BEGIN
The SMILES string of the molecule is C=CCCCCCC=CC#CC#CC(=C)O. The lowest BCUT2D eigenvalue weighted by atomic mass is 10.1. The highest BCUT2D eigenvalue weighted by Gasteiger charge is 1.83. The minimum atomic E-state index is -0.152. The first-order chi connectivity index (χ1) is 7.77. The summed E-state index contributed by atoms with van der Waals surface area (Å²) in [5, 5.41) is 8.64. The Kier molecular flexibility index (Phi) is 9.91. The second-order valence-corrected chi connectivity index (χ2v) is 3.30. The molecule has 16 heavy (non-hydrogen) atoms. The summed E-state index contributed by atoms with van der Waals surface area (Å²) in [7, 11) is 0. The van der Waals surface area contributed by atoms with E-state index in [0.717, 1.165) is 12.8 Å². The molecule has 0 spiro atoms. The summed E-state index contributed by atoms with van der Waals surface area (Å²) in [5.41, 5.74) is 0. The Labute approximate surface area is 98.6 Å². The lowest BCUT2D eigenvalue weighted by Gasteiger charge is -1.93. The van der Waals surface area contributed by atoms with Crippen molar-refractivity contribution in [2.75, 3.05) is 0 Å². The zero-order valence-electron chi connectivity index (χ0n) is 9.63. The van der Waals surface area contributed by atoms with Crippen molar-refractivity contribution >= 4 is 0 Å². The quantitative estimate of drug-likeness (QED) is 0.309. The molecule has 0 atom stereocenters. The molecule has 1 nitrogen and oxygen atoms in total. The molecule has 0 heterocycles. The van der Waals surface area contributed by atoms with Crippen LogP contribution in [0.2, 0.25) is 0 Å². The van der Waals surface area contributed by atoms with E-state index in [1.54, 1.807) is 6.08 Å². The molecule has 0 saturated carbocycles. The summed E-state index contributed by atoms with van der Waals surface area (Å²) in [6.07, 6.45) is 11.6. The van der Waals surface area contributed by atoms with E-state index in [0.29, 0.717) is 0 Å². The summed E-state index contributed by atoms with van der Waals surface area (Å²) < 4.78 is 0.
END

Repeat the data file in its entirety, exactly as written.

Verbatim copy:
The SMILES string of the molecule is C=CCCCCCC=CC#CC#CC(=C)O. The lowest BCUT2D eigenvalue weighted by atomic mass is 10.1. The highest BCUT2D eigenvalue weighted by Gasteiger charge is 1.83. The minimum atomic E-state index is -0.152. The first-order chi connectivity index (χ1) is 7.77. The summed E-state index contributed by atoms with van der Waals surface area (Å²) in [5, 5.41) is 8.64. The Kier molecular flexibility index (Phi) is 9.91. The second-order valence-corrected chi connectivity index (χ2v) is 3.30. The molecule has 16 heavy (non-hydrogen) atoms. The summed E-state index contributed by atoms with van der Waals surface area (Å²) in [7, 11) is 0. The van der Waals surface area contributed by atoms with E-state index in [0.717, 1.165) is 12.8 Å². The molecule has 0 spiro atoms. The summed E-state index contributed by atoms with van der Waals surface area (Å²) in [5.41, 5.74) is 0. The Labute approximate surface area is 98.6 Å². The lowest BCUT2D eigenvalue weighted by Gasteiger charge is -1.93. The van der Waals surface area contributed by atoms with Crippen molar-refractivity contribution in [2.75, 3.05) is 0 Å². The zero-order valence-electron chi connectivity index (χ0n) is 9.63. The van der Waals surface area contributed by atoms with Crippen molar-refractivity contribution >= 4 is 0 Å². The quantitative estimate of drug-likeness (QED) is 0.309. The molecule has 0 atom stereocenters. The molecule has 1 nitrogen and oxygen atoms in total. The molecule has 0 heterocycles. The van der Waals surface area contributed by atoms with Crippen LogP contribution in [0.2, 0.25) is 0 Å². The van der Waals surface area contributed by atoms with E-state index in [1.54, 1.807) is 6.08 Å². The molecule has 0 saturated carbocycles. The summed E-state index contributed by atoms with van der Waals surface area (Å²) in [6.07, 6.45) is 11.6. The van der Waals surface area contributed by atoms with E-state index in [0.29, 0.717) is 0 Å². The summed E-state index contributed by atoms with van der Waals surface area (Å²) < 4.78 is 0.